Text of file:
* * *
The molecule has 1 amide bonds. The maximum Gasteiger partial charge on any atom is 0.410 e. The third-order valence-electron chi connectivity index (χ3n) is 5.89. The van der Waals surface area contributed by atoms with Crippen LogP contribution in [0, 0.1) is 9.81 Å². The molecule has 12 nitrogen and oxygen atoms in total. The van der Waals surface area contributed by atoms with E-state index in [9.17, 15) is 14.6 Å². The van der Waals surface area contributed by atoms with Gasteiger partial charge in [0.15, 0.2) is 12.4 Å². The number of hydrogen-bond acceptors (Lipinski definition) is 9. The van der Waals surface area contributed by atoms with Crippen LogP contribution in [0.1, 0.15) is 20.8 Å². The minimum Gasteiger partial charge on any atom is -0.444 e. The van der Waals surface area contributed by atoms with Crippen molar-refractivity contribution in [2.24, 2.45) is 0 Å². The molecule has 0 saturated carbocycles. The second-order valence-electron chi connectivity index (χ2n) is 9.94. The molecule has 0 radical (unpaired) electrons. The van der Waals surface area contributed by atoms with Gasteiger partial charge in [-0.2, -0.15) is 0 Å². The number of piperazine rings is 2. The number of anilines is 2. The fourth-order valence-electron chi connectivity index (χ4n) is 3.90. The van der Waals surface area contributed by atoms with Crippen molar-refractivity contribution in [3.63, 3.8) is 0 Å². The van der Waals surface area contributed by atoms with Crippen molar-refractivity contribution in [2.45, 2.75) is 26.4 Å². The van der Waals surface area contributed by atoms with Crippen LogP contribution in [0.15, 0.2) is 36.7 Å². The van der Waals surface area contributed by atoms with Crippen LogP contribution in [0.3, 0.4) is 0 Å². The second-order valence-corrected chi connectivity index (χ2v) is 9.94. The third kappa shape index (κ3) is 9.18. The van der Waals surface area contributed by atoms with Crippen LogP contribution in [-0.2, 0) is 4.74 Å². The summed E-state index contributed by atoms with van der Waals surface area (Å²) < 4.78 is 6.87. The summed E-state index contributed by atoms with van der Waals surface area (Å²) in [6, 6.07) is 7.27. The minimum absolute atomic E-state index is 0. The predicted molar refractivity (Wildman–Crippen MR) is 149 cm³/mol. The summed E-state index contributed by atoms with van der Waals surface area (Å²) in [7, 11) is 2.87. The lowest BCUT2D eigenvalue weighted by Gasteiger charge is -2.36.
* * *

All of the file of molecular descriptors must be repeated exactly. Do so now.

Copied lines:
The molecule has 1 amide bonds. The maximum Gasteiger partial charge on any atom is 0.410 e. The third-order valence-electron chi connectivity index (χ3n) is 5.89. The van der Waals surface area contributed by atoms with Crippen LogP contribution in [0, 0.1) is 9.81 Å². The molecule has 12 nitrogen and oxygen atoms in total. The van der Waals surface area contributed by atoms with E-state index in [9.17, 15) is 14.6 Å². The van der Waals surface area contributed by atoms with Gasteiger partial charge in [0.15, 0.2) is 12.4 Å². The number of hydrogen-bond acceptors (Lipinski definition) is 9. The van der Waals surface area contributed by atoms with Crippen LogP contribution in [0.1, 0.15) is 20.8 Å². The minimum Gasteiger partial charge on any atom is -0.444 e. The van der Waals surface area contributed by atoms with Crippen molar-refractivity contribution in [2.24, 2.45) is 0 Å². The molecule has 0 saturated carbocycles. The second-order valence-electron chi connectivity index (χ2n) is 9.94. The molecule has 0 radical (unpaired) electrons. The van der Waals surface area contributed by atoms with Gasteiger partial charge in [-0.2, -0.15) is 0 Å². The number of piperazine rings is 2. The number of anilines is 2. The fourth-order valence-electron chi connectivity index (χ4n) is 3.90. The van der Waals surface area contributed by atoms with Crippen molar-refractivity contribution in [3.63, 3.8) is 0 Å². The van der Waals surface area contributed by atoms with Crippen molar-refractivity contribution in [2.45, 2.75) is 26.4 Å². The van der Waals surface area contributed by atoms with Crippen LogP contribution in [0.15, 0.2) is 36.7 Å². The van der Waals surface area contributed by atoms with Crippen LogP contribution in [0.3, 0.4) is 0 Å². The second-order valence-corrected chi connectivity index (χ2v) is 9.94. The third kappa shape index (κ3) is 9.18. The van der Waals surface area contributed by atoms with Crippen LogP contribution in [-0.2, 0) is 4.74 Å². The summed E-state index contributed by atoms with van der Waals surface area (Å²) < 4.78 is 6.87. The summed E-state index contributed by atoms with van der Waals surface area (Å²) in [6, 6.07) is 7.27. The minimum absolute atomic E-state index is 0. The predicted molar refractivity (Wildman–Crippen MR) is 149 cm³/mol. The summed E-state index contributed by atoms with van der Waals surface area (Å²) in [7, 11) is 2.87. The lowest BCUT2D eigenvalue weighted by Gasteiger charge is -2.36.